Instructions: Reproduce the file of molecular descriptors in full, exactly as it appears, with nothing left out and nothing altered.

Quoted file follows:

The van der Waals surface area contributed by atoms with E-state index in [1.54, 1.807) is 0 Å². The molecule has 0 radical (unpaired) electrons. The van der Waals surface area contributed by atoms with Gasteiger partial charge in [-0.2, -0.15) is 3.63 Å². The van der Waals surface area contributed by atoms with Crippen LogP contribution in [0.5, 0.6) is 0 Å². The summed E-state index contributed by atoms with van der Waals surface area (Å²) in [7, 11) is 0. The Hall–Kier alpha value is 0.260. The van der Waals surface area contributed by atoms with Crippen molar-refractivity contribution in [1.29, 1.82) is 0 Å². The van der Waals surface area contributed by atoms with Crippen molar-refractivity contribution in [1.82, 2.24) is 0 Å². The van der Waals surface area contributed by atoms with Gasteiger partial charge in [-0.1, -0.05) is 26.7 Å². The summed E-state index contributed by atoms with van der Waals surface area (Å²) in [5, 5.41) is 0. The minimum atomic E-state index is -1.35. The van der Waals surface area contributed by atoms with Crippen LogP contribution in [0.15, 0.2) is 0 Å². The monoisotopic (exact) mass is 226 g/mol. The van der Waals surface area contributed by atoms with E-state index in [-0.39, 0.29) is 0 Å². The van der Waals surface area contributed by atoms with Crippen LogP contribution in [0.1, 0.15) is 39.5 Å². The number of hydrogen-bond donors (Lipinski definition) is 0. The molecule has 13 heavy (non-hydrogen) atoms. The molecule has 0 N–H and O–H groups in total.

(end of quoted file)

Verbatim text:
The van der Waals surface area contributed by atoms with E-state index in [1.54, 1.807) is 0 Å². The molecule has 0 radical (unpaired) electrons. The van der Waals surface area contributed by atoms with Gasteiger partial charge in [-0.2, -0.15) is 3.63 Å². The van der Waals surface area contributed by atoms with Crippen LogP contribution in [0.5, 0.6) is 0 Å². The summed E-state index contributed by atoms with van der Waals surface area (Å²) in [7, 11) is 0. The Hall–Kier alpha value is 0.260. The van der Waals surface area contributed by atoms with Crippen molar-refractivity contribution in [1.29, 1.82) is 0 Å². The van der Waals surface area contributed by atoms with Crippen molar-refractivity contribution in [1.82, 2.24) is 0 Å². The van der Waals surface area contributed by atoms with Gasteiger partial charge in [-0.1, -0.05) is 26.7 Å². The summed E-state index contributed by atoms with van der Waals surface area (Å²) in [5, 5.41) is 0. The minimum atomic E-state index is -1.35. The van der Waals surface area contributed by atoms with Crippen LogP contribution in [0.15, 0.2) is 0 Å². The monoisotopic (exact) mass is 226 g/mol. The van der Waals surface area contributed by atoms with E-state index in [-0.39, 0.29) is 0 Å². The van der Waals surface area contributed by atoms with Crippen LogP contribution in [0.1, 0.15) is 39.5 Å². The number of hydrogen-bond donors (Lipinski definition) is 0. The molecule has 13 heavy (non-hydrogen) atoms. The molecule has 0 N–H and O–H groups in total.